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Nangzhik Monastery (Wylie: snang zhig dgon, Chinese: 郎依寺, locally pronounced "Narshi" or "Nogi"), formerly known by several other names (Wylie: snang zhig rgyal bstan phun tshogs gling, snang zhig bkra shis g.yung drung gling, snang zhig phyogs las rnam rgyal bkra shis g.yung drung gling), is a monastery of the Bon religion in Amdo, modern Ngawa Town, Sichuan, China.[1] It is about a 4 kilometres (2.5 mi) walk up a shortcut to reach the monastery on a hill to the north of the town. On a hill to the east is another Bon monastery named Togden or Topgyel which has a large stupa nearby.[2]

Nangzhik Gompa
Narshi Gonpa Ngawa Sichuan China.jpg
Nangzhik Gompa or Narshi Monastery
LeadershipHome to 800 to 1000 monks
LocationNgawa Tibetan and Qiang Autonomous Prefecture, Sichuan, China
Nangzhik Gompa is located in Sichuan
Nangzhik Gompa
Location within Sichuan
Geographic coordinates32°56′6.9″N 101°43′37.92″E / 32.935250°N 101.7272000°E / 32.935250; 101.7272000Coordinates: 32°56′6.9″N 101°43′37.92″E / 32.935250°N 101.7272000°E / 32.935250; 101.7272000
FounderNangzhik Lodro Gyatso
Renovated in 1754


Founded in 1108 as Gyelten Püntsok Monastery (Wylie: rgyal bstan phun tshogs gling) by Nyimadzin (Wylie: Nyi ma ’dzin), it was moved to its present site in 1754.[3] It is a large monastery with about 800-1000 monks, and it is said to be the biggest Bon monastery in Tibet.[4] Nangzhik is a branch of Nogi (Duiansi) at Changla in Songpan County.[5]

A history of the monastery was published in 1994.[6][7]


  1. ^ Dorje (2009), p. 780.
  2. ^ Kotan Publishing (2000), p. 228.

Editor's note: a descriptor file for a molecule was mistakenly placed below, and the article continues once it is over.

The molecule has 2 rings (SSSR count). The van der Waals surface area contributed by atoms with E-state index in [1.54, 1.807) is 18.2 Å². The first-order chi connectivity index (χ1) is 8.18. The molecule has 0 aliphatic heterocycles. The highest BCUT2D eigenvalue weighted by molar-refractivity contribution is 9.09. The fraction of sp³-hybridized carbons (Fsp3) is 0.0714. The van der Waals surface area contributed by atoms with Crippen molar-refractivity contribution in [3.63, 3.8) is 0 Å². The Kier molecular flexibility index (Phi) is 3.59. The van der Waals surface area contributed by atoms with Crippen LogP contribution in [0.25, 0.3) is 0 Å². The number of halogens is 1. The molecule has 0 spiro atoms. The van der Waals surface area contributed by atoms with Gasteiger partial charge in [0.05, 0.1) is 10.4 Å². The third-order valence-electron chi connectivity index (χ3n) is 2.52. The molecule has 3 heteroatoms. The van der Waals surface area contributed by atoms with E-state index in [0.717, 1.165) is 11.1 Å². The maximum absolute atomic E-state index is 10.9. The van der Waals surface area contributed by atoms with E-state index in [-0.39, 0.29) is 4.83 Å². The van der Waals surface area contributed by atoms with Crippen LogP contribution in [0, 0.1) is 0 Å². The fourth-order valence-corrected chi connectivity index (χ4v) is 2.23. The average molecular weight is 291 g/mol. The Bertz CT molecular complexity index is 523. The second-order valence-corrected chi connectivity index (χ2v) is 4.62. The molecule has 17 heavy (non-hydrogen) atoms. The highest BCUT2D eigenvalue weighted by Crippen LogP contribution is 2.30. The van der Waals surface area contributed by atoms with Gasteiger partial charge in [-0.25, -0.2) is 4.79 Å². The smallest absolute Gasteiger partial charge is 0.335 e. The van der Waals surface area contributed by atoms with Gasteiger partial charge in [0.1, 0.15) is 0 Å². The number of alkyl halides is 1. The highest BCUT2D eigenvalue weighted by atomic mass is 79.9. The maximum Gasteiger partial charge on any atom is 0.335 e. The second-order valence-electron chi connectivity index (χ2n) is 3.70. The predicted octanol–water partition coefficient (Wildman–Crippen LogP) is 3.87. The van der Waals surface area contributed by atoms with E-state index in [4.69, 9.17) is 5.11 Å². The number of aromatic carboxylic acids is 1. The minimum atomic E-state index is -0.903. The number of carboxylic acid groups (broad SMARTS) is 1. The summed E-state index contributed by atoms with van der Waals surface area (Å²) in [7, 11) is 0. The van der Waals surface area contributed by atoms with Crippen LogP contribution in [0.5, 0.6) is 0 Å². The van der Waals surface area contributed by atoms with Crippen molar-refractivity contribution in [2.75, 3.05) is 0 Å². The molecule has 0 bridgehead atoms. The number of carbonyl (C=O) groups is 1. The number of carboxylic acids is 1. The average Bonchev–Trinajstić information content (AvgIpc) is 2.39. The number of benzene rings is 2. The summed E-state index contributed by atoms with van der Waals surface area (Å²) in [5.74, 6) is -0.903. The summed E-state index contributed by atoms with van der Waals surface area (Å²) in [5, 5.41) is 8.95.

3. ^ Dondrup Lhagyal, Phuntso Tsering Sharyul, Tsering Thar, Charles Ramble and Marietta Kind Edited by Samten G. Karmay and Yasuhiko Nagano. rNga khog (180) sNang zhig Monastery, A Survey of Bonpo Monasteries. 2003, 2010.
  4. ^ Dorje (2009), p. 780.
  5. ^ Kotan Publishing (2000), p. 228.
  6. ^ Bya’phur Nam mkha’ rgyal mtshan (1969-1995). Phyogs las rnam par rgyal ba’i sde chen po bkra shis g.yung drung gling ngam Snang zhig rgyal bstan phun tshogs gling gi gdan rabs bsdus par bshad pa rdzogs ldan ngag gi rgyal rnga zhes bya ba bzhugs so [History of the Abbatial seats and lineage holders of the Nangzhi monastery in Rnga ba] Solan: Mu khri bcan po zhang bod rig gzhung zhib ’jug khang, 1994.
  7. ^ des Jardins, Jean-Marc (April 2012). "The records of Tshul khrims mchog rgyal on the Black Phur pa cycle of the Tibetan Bon pos" (PDF). Revue d’Etudes Tibétaines. no. 23: 175.


  • Dorje, Gyurme (2009). Footprint Tibet Handbook. Footprint Books. ISBN 978-1-906098-32-2.
  • Kotan Publishing (2000). Mapping the Tibetan World. Kotan Publishing, 2004 reprint. ISBN 0-9701716-0-9.

External linksEdit

  • Picassa photos: [1]